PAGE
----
The $100 million manufacturing-industry package announced by Tony Abbott this week has incited some quite irrational responses.
It has been slammed as inadequate by Bill Shorten, South Australia Premier Jay Weatherill, Greg Combet and union leaders, who have variously described it, among other things, as "laughable," "insulting," "cruel," "too little, too late" and as showing no regard – indeed showing contempt – for the automotive workers who will lose their jobs when General Motors shuts down local manufacturing in 2017.
In announcing the package, Abbott made it clear that the $100 million "growth fund" (financed by the federal and two state governments, and perhaps GM itself) would be dedicated to helping component makers adjust their business models and product ranges, to giving grants to new or existing businesses that establish or expand new manufacturing operations in South Australia or Victoria (with a preference for those employing former auto industry workers) and grants to help the commercialisation of research and development in the component manufacturing sector.
How the fund is actually managed will be determined by the outcomes of reviews of the South Australian and Victorian economies that will be most affected by GMH’s closure but there was nothing in Abbott’s announcement that related directly to the GMH employees who will lose their jobs. Neither should there have been.
GM won’t, on its announced timetable, finally cease manufacturing in Australia until the end of 2017, so the job losses will be phased over the next four years, not weeks or months. Some of the employees will no doubt be looking for, and finding, new jobs long before then.
GM might not be what it once was but it remains a very substantial company. It will fund redundancy payments for the affected employees. It has already foreshadowed a $US100 million charge against its December quarter earnings for cash payments of exit-related costs, including employee severance-related costs and has said it expects more charges to be incurred through to 2017 for further cash severance payments.
So there is no need for the Federal Government to provide cash payments directly to the 2,900 employees – that’s GM’s responsibility.
The Federal Government has, since 2008, given labour market "adjustment support" to auto industry employees affected by the shrinking of the industry after Mitsubishi departed. The "intensive" services are designed to help them find a new job as quickly as possible and offers employment subsidies, equipment and training.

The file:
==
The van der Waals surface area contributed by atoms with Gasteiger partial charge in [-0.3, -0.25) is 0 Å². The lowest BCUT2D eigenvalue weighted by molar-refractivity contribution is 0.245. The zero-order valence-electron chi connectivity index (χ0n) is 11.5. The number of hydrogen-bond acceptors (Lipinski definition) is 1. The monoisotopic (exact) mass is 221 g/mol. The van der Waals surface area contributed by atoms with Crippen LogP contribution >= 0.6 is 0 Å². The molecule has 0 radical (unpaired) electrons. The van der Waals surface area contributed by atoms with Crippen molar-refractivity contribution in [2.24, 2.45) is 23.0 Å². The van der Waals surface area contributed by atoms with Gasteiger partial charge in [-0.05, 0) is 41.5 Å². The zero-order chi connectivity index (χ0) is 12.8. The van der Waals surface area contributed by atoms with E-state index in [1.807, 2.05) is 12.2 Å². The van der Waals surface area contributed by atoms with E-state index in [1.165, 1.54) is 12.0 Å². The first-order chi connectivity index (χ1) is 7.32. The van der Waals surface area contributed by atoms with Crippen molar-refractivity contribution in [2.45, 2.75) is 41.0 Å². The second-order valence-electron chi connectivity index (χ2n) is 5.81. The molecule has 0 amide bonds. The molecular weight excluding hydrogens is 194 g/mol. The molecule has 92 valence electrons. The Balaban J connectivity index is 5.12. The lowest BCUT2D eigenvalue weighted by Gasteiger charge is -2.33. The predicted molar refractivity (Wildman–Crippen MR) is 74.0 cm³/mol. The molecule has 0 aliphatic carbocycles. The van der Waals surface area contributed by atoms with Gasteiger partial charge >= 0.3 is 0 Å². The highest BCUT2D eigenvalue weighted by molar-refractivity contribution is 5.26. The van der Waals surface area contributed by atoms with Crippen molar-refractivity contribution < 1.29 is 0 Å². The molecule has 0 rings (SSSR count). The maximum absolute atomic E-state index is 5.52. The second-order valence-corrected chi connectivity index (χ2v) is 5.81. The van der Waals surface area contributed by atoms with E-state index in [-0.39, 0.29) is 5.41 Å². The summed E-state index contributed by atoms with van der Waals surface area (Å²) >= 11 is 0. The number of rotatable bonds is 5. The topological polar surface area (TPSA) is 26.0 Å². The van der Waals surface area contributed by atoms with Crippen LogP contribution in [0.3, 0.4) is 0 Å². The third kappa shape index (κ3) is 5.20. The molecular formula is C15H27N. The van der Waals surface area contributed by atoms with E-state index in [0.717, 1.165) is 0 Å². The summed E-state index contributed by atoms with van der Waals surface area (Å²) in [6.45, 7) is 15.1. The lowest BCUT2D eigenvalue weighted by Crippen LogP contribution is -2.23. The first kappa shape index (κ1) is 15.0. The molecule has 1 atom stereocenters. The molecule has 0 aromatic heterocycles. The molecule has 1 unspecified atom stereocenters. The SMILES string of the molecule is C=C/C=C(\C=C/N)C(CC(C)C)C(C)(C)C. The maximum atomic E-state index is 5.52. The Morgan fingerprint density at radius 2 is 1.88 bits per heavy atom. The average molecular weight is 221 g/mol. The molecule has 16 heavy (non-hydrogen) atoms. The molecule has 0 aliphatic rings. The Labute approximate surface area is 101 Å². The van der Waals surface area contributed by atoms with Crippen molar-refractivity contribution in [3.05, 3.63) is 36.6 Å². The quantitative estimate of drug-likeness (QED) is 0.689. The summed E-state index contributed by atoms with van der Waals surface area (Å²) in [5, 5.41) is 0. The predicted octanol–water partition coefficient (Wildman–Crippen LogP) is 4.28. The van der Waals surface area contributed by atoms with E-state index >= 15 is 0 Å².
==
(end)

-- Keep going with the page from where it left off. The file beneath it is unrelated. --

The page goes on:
Those services and support are available to the auto industry supply-chain, including the components suppliers who will face significant stresses as Ford and GM cease local manufacturing. The job losses in that sector are unquantifiable in advance but could be multiples of the GM workforce – depending on how the sector responds to the prospect of those exits in 2016 and 2017.
It is really to that sector that the new $100 million fund is directed. Whether that’s enough, or not, won’t be known until after the two reviews and probably not until the impact of the exits really begins to bite and the sector’s response has been observed.
If more funding were needed, it is at that point that the issue of the fund’s size would need to be revisited. The criticisms of the package are premature.
Abbott has made it clear that his government isn’t going to placate "rent seekers" or those chasing corporate welfare. The economy has always evolved – most notably when the tariff walls came down in the 1980s and 1990s – and there have always been winners and losers from that process.
The experience of the tariff reductions is that allowing capital to flow freely to the most productive sectors rather than providing subsidies for it to remain in uncompetitive sectors can be a very positive experience for the economy and the people affected. No-one still laments the effective disappearance of the local clothing, textile and footwear manufacturing sector.
The government was right not to bow to the pressure to throw even more taxpayer funds at GM and, for the moment at least, Abbott’s package appears both reasonable, given the fund’s objectives, and reasonably well-directed towards generating new and competitive activity rather than subsiding the old and increasingly uncompetitive.